The Cinema Corner – June 10th

It’s a poor week for movies at the cinema, and with distributors avoiding clashing with Euro 2016, June is set to be a rough month for cinemagoers. So this week, seeing as we’re just about at the halfway point of the year, I’m going to look back at the 10 best movies of 2016 so far.

10. The Survivalist
It’s nice to be able to include an Irish production in a ‘best of’ list, and this low key post apocalypse drama thoroughly deserves its place. The plot sees a survivor of a global collapse finds his routine disturbed by the arrival of two women. Debut director Stephen Fingleton delivers a textbook lesson in low budget filmmaking, racking up the tension and paranoia like a veteran.

9. The Assassin
Hsiao-Hsien Hou’s Chinese period drama is a martial arts movie that emphasises the art. Some found its languid pace a turn off, and I have to admit I struggled with some of the plot intricacies, but the film is a sensual feast that transports you to its specific time and place in a way few others have managed in such intoxicating fashion.

8. Creed
Not too many had high hopes for yet another Rocky sequel, but you’ll find Creed on many a critic’s list at the end of 2016. Stallone returns to the iconic role but hands over the spotlight to the son of his one time nemesis, but ultimate friend, Apollo Creed. Michael B Jordan is excellent in the title role and the final fight will have you jumping up and down on your sofa.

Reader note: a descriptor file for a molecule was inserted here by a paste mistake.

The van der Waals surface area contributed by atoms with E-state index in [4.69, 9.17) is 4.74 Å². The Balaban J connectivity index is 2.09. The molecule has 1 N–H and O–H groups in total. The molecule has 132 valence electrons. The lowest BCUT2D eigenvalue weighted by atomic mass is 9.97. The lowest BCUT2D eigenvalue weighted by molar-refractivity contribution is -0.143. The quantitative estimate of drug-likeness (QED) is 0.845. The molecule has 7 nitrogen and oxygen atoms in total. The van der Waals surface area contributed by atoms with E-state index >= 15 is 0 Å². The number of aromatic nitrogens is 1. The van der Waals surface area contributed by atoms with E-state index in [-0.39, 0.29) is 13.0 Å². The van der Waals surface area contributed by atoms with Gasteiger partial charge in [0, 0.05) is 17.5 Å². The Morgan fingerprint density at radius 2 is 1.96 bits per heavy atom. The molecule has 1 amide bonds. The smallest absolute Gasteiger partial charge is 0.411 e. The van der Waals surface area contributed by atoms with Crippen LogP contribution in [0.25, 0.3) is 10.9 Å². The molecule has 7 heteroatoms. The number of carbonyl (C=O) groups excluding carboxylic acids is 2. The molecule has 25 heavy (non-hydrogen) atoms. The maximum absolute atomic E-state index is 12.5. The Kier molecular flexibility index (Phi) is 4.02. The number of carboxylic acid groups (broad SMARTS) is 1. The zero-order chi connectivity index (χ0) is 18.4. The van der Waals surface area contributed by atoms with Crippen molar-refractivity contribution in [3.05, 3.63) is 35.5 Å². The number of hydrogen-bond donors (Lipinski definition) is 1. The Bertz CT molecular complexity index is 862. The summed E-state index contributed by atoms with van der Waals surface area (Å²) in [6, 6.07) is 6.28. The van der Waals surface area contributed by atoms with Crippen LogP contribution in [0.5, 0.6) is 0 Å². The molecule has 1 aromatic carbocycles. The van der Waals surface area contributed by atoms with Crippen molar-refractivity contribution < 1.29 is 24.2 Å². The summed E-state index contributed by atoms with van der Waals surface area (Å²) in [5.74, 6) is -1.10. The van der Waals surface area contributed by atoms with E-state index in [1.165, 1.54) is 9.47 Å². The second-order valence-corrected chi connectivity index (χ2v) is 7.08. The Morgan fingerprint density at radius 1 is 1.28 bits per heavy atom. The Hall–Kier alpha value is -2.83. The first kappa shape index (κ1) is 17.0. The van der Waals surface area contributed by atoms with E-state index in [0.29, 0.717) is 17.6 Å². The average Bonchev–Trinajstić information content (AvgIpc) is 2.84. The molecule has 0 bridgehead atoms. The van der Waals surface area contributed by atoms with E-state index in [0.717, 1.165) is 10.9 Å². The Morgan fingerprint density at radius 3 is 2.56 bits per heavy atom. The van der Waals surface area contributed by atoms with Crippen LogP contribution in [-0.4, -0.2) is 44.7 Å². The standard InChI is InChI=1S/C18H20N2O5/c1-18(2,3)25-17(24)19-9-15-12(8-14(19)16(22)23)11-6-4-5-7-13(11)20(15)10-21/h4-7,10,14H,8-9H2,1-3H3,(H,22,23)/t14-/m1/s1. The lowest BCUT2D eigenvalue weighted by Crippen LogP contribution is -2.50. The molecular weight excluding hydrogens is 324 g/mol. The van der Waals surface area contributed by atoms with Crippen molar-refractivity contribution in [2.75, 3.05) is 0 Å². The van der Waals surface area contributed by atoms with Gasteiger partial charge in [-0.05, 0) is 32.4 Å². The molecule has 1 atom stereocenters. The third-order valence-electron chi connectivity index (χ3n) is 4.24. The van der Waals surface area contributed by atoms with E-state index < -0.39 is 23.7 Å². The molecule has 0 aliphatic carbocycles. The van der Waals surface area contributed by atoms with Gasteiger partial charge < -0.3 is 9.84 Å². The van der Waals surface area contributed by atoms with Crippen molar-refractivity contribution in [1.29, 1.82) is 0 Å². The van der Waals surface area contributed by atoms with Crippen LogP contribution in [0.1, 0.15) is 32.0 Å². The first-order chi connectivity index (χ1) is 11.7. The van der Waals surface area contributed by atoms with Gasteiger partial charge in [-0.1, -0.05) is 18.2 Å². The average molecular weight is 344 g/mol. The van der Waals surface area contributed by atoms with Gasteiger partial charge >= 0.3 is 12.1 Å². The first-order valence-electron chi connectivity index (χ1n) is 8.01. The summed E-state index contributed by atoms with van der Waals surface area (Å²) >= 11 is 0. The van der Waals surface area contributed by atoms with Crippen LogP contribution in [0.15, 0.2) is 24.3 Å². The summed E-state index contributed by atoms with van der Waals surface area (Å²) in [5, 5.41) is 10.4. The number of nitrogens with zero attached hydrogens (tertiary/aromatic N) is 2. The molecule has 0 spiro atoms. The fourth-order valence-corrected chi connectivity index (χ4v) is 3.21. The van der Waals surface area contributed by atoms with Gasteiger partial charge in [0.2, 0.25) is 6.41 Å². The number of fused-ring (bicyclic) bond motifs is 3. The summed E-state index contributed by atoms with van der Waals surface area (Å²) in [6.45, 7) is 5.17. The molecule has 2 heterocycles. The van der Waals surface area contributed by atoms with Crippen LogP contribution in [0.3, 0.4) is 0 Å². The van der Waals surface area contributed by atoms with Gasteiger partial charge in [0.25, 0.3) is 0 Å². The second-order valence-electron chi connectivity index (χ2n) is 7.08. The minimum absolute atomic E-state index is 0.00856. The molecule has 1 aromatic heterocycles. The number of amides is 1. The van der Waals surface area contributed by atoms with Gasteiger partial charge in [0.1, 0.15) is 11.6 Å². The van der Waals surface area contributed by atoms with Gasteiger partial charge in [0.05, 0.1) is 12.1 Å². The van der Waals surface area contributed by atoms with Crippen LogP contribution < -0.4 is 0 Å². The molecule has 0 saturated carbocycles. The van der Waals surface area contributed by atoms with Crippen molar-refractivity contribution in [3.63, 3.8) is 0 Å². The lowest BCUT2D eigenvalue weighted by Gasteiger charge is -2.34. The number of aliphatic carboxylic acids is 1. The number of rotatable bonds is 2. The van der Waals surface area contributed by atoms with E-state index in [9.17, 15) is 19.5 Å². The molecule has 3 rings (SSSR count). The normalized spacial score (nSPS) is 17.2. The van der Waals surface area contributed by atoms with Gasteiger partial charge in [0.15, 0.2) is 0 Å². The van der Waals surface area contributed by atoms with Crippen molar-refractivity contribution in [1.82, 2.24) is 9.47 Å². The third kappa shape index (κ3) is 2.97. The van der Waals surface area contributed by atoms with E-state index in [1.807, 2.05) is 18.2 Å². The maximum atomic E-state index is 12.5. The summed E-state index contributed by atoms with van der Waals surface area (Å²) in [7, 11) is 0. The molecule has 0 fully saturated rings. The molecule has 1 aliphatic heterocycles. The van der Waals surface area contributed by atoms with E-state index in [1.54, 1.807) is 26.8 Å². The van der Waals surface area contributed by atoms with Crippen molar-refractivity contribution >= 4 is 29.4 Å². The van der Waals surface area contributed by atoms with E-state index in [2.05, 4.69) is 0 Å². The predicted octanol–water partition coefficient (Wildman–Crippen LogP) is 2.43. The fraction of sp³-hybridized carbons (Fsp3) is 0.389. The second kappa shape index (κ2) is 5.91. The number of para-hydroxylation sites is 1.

7. Victoria
This German thriller follows a bored and lonely Spanish waitress as she becomes swept up in two hours of crime in the early hours of a Berlin morning. Shot in real time in one unbroken take, it’s a technical accomplishment of the highest kind, but also a compelling and gripping drama.

6. The Jungle Book
I never imagined this CG heavy remake of the Disney classic would make my list, but this is a real gem. The visual effects break new ground, giving us life-like animals without resorting to making them human-like. As such, some of the animals are downright scary, and so lifelike it’s hard not to think of them as actors in their own right.

5. Knight of Cups
Many critics would disagree, but I feel director Terrence Malick is in the best form of his career. His latest took a critical pounding, but I found it an incredible piece of cinema. Sure, it’s often preachy, but Malick’s always worth listening to.

4. The Measure of a Man
Actor Vincent Lindon gives a taut portrayal of a man struggling to maintain his dignity following the loss of a lifelong job. The movie illustrates the bureaucracy of a welfare system that reduces people to numbers. Heartbreaking but essential cinema.

3. Green Room
A punk band fight for their lives when a gig for a crowd of Neo-Nazis ends in murder in this old school spam in a can horror flick. Patrick Stewart is subdued but masterful as the manipulative leader of the violent skinheads. You can still catch this one on the big screen, and it’s best seen with a crowd.

2. Bone Tomahawk
Western meets horror as Sheriff Kurt Russell gathers a posse and sets off to rescue the townsfolk kidnapped by a tribe of mutant cannibals. As crazy as it sounds, it’s essentially a very old-fashioned western, and one of the best examples of the genre we’ve seen in many a year.

1. Our Little Sister
Japan’s Hirokazu Koreeda may be the finest filmmaker working today, certainly when it comes to creating engaging and real characters. His latest is a real tearjerker, the story of three sisters who invite their teenage step-sister to stay with them following the death of their father. I’d gladly watch these characters in a new story every week, but the two hours here pack in plenty to make this the year’s standout movie.

By Eric Hillis of